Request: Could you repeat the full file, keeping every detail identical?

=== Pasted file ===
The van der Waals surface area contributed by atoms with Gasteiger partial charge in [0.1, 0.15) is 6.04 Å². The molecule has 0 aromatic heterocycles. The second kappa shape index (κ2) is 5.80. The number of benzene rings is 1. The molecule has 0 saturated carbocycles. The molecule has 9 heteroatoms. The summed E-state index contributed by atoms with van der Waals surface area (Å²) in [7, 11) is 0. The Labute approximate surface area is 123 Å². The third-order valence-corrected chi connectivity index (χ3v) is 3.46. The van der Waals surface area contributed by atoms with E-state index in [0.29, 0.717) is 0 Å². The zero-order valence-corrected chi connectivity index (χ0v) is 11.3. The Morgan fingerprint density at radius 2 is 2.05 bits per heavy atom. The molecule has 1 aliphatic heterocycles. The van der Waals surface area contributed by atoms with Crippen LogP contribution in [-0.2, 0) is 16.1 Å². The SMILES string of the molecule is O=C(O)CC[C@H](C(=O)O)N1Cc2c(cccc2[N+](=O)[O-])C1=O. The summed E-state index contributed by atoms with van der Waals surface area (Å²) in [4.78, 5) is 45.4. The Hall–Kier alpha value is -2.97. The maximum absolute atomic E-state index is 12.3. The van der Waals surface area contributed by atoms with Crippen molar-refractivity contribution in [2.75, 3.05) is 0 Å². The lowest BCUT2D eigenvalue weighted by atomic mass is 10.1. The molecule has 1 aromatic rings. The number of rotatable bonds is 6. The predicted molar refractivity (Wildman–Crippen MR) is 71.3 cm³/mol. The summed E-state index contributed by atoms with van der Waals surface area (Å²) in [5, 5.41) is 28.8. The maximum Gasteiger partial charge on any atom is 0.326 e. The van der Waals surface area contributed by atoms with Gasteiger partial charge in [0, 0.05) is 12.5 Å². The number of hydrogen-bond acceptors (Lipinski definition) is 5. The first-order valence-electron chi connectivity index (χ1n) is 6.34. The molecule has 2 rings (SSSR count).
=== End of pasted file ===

The van der Waals surface area contributed by atoms with Gasteiger partial charge in [0.1, 0.15) is 6.04 Å². The molecule has 0 aromatic heterocycles. The second kappa shape index (κ2) is 5.80. The number of benzene rings is 1. The molecule has 0 saturated carbocycles. The molecule has 9 heteroatoms. The summed E-state index contributed by atoms with van der Waals surface area (Å²) in [7, 11) is 0. The Labute approximate surface area is 123 Å². The third-order valence-corrected chi connectivity index (χ3v) is 3.46. The van der Waals surface area contributed by atoms with E-state index in [0.29, 0.717) is 0 Å². The zero-order valence-corrected chi connectivity index (χ0v) is 11.3. The Morgan fingerprint density at radius 2 is 2.05 bits per heavy atom. The molecule has 1 aliphatic heterocycles. The van der Waals surface area contributed by atoms with Crippen LogP contribution in [-0.2, 0) is 16.1 Å². The SMILES string of the molecule is O=C(O)CC[C@H](C(=O)O)N1Cc2c(cccc2[N+](=O)[O-])C1=O. The summed E-state index contributed by atoms with van der Waals surface area (Å²) in [4.78, 5) is 45.4. The Hall–Kier alpha value is -2.97. The maximum absolute atomic E-state index is 12.3. The van der Waals surface area contributed by atoms with Crippen molar-refractivity contribution in [2.75, 3.05) is 0 Å². The lowest BCUT2D eigenvalue weighted by atomic mass is 10.1. The molecule has 1 aromatic rings. The number of rotatable bonds is 6. The predicted molar refractivity (Wildman–Crippen MR) is 71.3 cm³/mol. The summed E-state index contributed by atoms with van der Waals surface area (Å²) in [5, 5.41) is 28.8. The maximum Gasteiger partial charge on any atom is 0.326 e. The van der Waals surface area contributed by atoms with Gasteiger partial charge in [0, 0.05) is 12.5 Å². The number of hydrogen-bond acceptors (Lipinski definition) is 5. The first-order valence-electron chi connectivity index (χ1n) is 6.34. The molecule has 2 rings (SSSR count).